Absolute links and paths versus Relative links and paths

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Absolute links or paths

Absolute links/paths specify an exact position in a computer network or on an individual computer. They are essential in certain circumstances, like navigating to an online web site, or authoring an advanced new media project that will run off both a hard drive and a CD or DVD.

A full URL (like http://www.yorku.ca/nmw/DATT1939/index.html) is an absolute path because it specifies a specific computer on the internet (the web server hosting the site), and then a certain file on that computer (which may be within a particular folder or series of folders). When you are linking to a web site out on the internet (a web site not hosted on the same server as your web pages), you must use a full URL for your link, like so: <a href="http://www.lethargiclad.com">Lethargic Lad Web Comics</a>

However, absolute links/paths are not appropriate in many circumstances. The general rule is to use relative links/paths when at all possible.

Relative links or paths

Do NOT use the full URL (which is an absolute path) in the links between your own web pages in your own web space. The pages in your own web space are all within one web account all on one server, and they should link together using a simple relative path. Using the full URL in your pages in this situation would make the server do extra work, and respond more slowly.
A full URL used in this way is technically considered INCORRECT (and even though it does work when the web site is online, it does not work if the site is on your own computer and the computer is not online). Instead, use a relative path for the link...

The simplest relative paths consist of only the name of the file you are linking to. If you wanted to link to a page that was in the same folder as the page you are working on, and the page was named jabberwocky.html, the correct link with the relative path would be: <a href="jabberwocky.html">Monstrous</a>

Similarly, don't use the full URL in your image src tags when the page is loading images from within the same web account as the page. Instead, use the appropriate relative path for the img src.

If you were going to load an image that was in the same folder as the page you are working on, and the image was named spiraldance.jpg, the correct link with the relative path would be: <img src="spiraldance.jpg" alt="spiral dance" width="55" height="78">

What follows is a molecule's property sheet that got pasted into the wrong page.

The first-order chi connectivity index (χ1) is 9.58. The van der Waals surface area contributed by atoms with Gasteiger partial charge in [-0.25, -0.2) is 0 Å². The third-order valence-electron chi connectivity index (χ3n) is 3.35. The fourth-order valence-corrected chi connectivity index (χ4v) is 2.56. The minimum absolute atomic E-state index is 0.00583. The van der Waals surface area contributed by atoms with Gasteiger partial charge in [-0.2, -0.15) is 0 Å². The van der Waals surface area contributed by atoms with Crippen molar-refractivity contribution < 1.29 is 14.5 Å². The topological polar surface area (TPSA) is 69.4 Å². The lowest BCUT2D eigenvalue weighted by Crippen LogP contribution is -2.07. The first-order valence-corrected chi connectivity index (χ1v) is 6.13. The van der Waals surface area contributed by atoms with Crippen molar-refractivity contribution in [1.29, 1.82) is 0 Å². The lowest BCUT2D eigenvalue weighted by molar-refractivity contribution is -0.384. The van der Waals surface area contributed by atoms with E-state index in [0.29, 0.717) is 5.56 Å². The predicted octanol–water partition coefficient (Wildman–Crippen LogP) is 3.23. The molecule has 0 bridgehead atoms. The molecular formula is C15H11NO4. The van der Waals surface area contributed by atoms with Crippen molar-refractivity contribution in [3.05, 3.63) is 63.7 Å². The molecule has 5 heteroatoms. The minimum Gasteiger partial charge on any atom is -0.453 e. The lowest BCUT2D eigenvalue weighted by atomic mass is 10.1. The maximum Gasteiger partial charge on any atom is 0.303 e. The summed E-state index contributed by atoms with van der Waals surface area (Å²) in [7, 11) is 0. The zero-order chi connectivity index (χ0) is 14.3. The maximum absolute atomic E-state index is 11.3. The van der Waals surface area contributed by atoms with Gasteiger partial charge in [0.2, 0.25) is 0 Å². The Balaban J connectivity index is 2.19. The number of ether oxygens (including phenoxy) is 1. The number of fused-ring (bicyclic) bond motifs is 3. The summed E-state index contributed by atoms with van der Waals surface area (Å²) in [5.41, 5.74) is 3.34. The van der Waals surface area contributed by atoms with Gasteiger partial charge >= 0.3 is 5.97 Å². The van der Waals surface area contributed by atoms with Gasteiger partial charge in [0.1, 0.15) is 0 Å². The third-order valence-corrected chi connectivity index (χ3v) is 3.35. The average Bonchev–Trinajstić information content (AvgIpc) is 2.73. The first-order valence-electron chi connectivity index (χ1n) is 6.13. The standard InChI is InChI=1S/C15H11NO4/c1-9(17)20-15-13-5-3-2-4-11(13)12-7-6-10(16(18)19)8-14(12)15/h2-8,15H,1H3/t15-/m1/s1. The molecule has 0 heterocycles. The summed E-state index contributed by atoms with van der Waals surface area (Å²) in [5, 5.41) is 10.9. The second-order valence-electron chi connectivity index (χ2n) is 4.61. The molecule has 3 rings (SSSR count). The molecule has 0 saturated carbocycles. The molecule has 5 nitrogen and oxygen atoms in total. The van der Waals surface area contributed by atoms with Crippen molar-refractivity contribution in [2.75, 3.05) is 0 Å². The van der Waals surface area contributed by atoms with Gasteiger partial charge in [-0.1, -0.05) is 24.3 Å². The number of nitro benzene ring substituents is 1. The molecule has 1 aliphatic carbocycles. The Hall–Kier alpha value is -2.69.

In these circumstances, use relative links/paths.

Relative links only specify the relationship between the two files in question. They do not specify a particular computer or drive. A relative link asks and answers the question "how do I get to that file from where I currently am?"

Don't use file:/// in your HTML code

This is a kind of absolute path, but it is one that will only work in very limited circumstances (and it will never work correctly online)! file:///Users/nadine/Documents/Sites_server/multim/1939.html

If your image sources or links within your HTML pages start with file:/// then you know that the source or link paths are incorrect (because they won't work online).

file:/// specifies an absolute path on an individual computer, meaning that the path will never work anywhere except on a local computer, and possibly will only work on that one particular computer. file:/// paths will not work when the web site is viewed properly through its full URL online.

Similarly, on a PC, do not use a link/path that starts with a drive name, like C:\...




Linking between different folders:

NOTE: The following information uses relative paths only. You should use relative paths because they allow you to set up a structure for a website (different folders with files in them), link between pages, load images and css, AND move/copy/post the entire website to another location without link or image or css malfunctions.

IF, however, you use absolute paths for your links or image tags, etc., moving/copying/posting the website to another location will mean that every link and every image tag (etc.) will cease to work. You would be forced to correct all of them before the website would function in its new location. So follow the directions below, and you will avoid such problems...

When you have certain parts of your website in different folders, you must know how to link between those different folders. This issue may apply to conventional link tags, to image tags, link tags that go in the head to load external CSS files, etc...

Linking Down into Folders:

Let's imagine that you have a page named fruit.html sitting on the desktop. Let's also imagine that you have a folder named grapes sitting on the desktop. Inside the grapes folder is a page named red.html.